Under UK law, the prosecution must provide full disclosure of its evidence to the defence.
Why not simply ask prosecuting solicitors or barristers how they obtained it?
If s.56 of the Investigatory Powers Act demands that lawyers must lie about how they got it – or, alternatively, I suppose they could say they are not at liberty to divulge that information – then the defence may disprove the case by showing that it was impossible for the state to know what it claims except by spying.
There would be no need to make any suggestion that spying had happened; all the defence has to do is show that the information could not have been obtained any other way.
With no legal ability to reveal how the information came into its hands, the Prosecution would have no way to prove that the evidence was factually accurate.
Am I mistaken?
It turns out that the Snoopers’ Charter has enshrined Parallel Construction into UK law, which means that agents of the state will be allowed to tell lies in court in order to secure convictions, and furthermore it bans anyone from questioning those lies.
The relevant part of the Investigatory Powers Act is Section 56. The section is written in the usual kind of impenetrable language used in government legislation. I’m going to spell out in simple English what section 56 legislates. If you want to cross-reference my layman’s explanation with the actual wording of the act, click the green link above.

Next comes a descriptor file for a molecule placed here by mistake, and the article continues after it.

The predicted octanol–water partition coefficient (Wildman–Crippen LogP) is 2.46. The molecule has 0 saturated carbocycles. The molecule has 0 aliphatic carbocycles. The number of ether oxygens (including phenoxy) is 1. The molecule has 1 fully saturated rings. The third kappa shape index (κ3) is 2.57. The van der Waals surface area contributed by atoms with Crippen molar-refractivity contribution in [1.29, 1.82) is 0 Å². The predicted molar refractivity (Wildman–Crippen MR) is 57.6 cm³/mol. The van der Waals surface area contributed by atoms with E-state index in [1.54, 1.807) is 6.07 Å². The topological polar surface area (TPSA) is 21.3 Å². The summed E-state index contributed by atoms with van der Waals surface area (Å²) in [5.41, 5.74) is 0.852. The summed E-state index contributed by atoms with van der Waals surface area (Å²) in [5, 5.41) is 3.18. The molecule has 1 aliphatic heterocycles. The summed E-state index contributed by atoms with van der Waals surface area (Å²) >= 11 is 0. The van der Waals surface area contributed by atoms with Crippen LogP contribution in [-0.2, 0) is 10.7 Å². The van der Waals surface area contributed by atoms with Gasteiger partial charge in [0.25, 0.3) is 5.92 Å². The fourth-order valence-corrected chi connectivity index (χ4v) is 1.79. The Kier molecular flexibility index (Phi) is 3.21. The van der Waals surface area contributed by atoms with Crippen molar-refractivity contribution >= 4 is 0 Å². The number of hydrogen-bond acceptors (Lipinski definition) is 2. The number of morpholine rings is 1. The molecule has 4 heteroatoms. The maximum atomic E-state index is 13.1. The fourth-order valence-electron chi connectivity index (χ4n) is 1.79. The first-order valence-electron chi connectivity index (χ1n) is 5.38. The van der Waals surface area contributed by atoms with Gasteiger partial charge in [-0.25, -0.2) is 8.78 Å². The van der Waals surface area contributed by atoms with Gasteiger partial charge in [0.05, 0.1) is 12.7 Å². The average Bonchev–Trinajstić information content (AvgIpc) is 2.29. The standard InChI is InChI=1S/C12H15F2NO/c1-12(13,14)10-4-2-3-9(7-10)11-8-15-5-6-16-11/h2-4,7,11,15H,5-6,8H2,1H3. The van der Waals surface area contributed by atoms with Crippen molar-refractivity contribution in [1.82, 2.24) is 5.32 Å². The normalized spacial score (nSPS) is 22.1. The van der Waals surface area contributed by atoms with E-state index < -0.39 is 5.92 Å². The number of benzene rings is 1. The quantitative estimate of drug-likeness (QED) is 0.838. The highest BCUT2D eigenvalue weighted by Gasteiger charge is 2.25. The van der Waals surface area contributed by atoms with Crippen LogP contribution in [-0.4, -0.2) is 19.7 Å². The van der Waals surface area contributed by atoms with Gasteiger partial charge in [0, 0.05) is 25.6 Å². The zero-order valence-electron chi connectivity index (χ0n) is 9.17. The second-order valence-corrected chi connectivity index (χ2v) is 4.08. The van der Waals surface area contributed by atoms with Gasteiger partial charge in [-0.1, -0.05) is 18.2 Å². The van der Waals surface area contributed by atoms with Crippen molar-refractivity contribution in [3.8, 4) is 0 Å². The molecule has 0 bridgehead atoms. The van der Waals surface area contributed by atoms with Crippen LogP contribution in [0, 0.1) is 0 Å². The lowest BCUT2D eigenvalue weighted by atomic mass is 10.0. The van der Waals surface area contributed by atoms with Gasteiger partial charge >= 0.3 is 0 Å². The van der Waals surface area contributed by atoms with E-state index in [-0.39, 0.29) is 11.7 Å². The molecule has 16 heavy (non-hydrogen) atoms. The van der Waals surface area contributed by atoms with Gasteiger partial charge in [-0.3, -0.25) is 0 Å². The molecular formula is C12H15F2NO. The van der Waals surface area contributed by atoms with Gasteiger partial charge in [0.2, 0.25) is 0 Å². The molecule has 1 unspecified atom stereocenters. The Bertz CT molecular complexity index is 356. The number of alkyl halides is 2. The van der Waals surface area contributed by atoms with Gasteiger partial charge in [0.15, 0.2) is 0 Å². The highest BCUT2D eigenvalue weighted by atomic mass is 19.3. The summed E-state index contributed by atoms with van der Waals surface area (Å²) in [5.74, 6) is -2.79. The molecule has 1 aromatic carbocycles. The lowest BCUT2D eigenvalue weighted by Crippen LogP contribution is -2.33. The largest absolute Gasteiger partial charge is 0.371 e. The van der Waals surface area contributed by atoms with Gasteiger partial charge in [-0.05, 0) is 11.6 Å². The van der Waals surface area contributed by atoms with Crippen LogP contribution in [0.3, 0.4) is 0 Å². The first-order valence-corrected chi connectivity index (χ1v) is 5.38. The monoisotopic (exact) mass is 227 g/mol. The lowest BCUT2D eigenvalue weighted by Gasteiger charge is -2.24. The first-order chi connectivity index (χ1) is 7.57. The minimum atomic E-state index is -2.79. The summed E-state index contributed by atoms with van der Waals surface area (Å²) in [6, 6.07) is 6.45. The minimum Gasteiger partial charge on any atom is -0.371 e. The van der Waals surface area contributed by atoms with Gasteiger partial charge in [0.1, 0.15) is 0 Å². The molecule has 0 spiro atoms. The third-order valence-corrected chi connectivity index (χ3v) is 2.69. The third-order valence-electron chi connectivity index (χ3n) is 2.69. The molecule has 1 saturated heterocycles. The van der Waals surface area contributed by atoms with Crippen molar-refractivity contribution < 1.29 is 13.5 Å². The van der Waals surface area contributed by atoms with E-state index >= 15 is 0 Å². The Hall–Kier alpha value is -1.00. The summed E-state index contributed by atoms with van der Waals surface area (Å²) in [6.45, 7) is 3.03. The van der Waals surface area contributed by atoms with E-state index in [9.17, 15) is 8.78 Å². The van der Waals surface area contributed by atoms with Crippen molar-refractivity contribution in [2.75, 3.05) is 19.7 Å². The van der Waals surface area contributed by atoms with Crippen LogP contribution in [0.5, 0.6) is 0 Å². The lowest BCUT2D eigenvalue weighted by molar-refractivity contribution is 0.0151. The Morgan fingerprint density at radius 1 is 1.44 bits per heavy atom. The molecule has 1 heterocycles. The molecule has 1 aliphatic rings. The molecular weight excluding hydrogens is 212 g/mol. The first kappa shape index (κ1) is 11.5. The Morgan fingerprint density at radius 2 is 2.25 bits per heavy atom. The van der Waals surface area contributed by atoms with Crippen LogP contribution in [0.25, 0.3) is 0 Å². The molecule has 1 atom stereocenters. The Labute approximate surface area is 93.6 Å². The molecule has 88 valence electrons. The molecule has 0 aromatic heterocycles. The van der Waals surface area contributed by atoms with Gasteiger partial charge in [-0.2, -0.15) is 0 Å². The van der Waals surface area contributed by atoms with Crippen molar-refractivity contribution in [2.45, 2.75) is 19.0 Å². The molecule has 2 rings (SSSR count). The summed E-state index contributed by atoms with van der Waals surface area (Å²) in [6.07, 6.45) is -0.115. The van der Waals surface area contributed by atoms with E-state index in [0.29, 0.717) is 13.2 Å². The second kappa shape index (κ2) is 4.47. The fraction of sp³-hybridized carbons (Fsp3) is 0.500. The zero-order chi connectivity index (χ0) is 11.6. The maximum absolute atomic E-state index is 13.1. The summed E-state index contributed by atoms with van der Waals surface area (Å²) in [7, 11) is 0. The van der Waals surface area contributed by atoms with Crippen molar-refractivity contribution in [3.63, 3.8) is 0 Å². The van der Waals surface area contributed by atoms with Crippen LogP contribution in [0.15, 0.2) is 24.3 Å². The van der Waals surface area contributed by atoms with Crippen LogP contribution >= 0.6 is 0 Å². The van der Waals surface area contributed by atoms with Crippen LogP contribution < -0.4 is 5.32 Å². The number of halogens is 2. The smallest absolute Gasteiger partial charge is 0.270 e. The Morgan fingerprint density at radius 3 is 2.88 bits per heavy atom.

- 56 (1) In British courtrooms and Inquiries it is now forbidden to make disclosures that would
(a) reveal that evidence was obtained by spying.
(b) suggest that spying has ever been going on, may have been going on, or may go on in the future.
- 56 (2) Details all of the actions that are defined as spying (“Interception-related content”)
- 56 (3) A list of people who people who are able to act as spies, which includes police chiefs, spy chiefs, the head of HMRC, the head of the defence staff, the heads of non-British agencies with whom the British government is sharing information, any person holding office under the crown, anyone working for the police, anyone working for HMRC, anyone working for a postal service, anyone working for a telecommunications provider, anyone working as a subcontractor for a postal service or telecommunications company.
- 56 (4) Retroactive clauses to prevent the prosecution of people who were doing this kind of spying unlawfully before the Snoopers’ Charter became law in November 2016.
Section 56 of the Snoopers’ Charter is really alarming stuff because it creates a legal obligation on prosecutors to lie in court about how their surveillance-related evidence was obtained, and it also prevents defence lawyers from presenting proof that evidence was obtained by spying, or even suggesting that the evidence might have been obtained by spying.
Some people have tried to suggest that this legislation weakens the prosecution position by creating doubts over whether they are telling the truth or not, but any defence lawyer who ever tried to even point out the section 56 legislation that obligates the prosecution to lie in court about the sources of their evidence would be in breech of section 56 (1) (b) for suggesting that spying could have been going on.
Aside from the Snoopers’ Charter creating legal obligations for witnesses to lie in court, and gagging defence lawyers, section 56 is also deeply concerning because of the retroactive clauses.
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